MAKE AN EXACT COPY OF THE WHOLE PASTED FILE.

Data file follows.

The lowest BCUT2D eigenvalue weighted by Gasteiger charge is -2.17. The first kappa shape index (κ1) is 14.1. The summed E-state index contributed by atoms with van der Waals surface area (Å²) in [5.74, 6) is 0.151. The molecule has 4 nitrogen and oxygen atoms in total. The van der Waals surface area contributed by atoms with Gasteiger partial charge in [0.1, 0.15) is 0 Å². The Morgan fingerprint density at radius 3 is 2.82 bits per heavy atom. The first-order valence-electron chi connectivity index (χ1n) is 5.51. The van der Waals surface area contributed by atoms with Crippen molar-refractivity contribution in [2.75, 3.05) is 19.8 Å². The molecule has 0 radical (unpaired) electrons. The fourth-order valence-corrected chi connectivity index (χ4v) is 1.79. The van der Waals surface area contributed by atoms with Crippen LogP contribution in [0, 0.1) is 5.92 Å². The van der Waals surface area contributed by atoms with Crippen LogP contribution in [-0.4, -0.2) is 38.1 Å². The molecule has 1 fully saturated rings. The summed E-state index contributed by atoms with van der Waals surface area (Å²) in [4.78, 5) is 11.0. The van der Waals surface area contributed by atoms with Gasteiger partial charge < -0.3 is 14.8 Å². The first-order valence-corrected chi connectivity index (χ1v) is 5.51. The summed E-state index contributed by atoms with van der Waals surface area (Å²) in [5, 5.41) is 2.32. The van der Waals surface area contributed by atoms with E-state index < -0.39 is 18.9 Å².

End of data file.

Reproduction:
The lowest BCUT2D eigenvalue weighted by Gasteiger charge is -2.17. The first kappa shape index (κ1) is 14.1. The summed E-state index contributed by atoms with van der Waals surface area (Å²) in [5.74, 6) is 0.151. The molecule has 4 nitrogen and oxygen atoms in total. The van der Waals surface area contributed by atoms with Gasteiger partial charge in [0.1, 0.15) is 0 Å². The Morgan fingerprint density at radius 3 is 2.82 bits per heavy atom. The first-order valence-electron chi connectivity index (χ1n) is 5.51. The van der Waals surface area contributed by atoms with Crippen molar-refractivity contribution in [2.75, 3.05) is 19.8 Å². The molecule has 0 radical (unpaired) electrons. The fourth-order valence-corrected chi connectivity index (χ4v) is 1.79. The van der Waals surface area contributed by atoms with Crippen LogP contribution in [0, 0.1) is 5.92 Å². The van der Waals surface area contributed by atoms with Crippen LogP contribution in [-0.4, -0.2) is 38.1 Å². The molecule has 1 fully saturated rings. The summed E-state index contributed by atoms with van der Waals surface area (Å²) in [4.78, 5) is 11.0. The van der Waals surface area contributed by atoms with Gasteiger partial charge < -0.3 is 14.8 Å². The first-order valence-corrected chi connectivity index (χ1v) is 5.51. The summed E-state index contributed by atoms with van der Waals surface area (Å²) in [5, 5.41) is 2.32. The van der Waals surface area contributed by atoms with E-state index < -0.39 is 18.9 Å².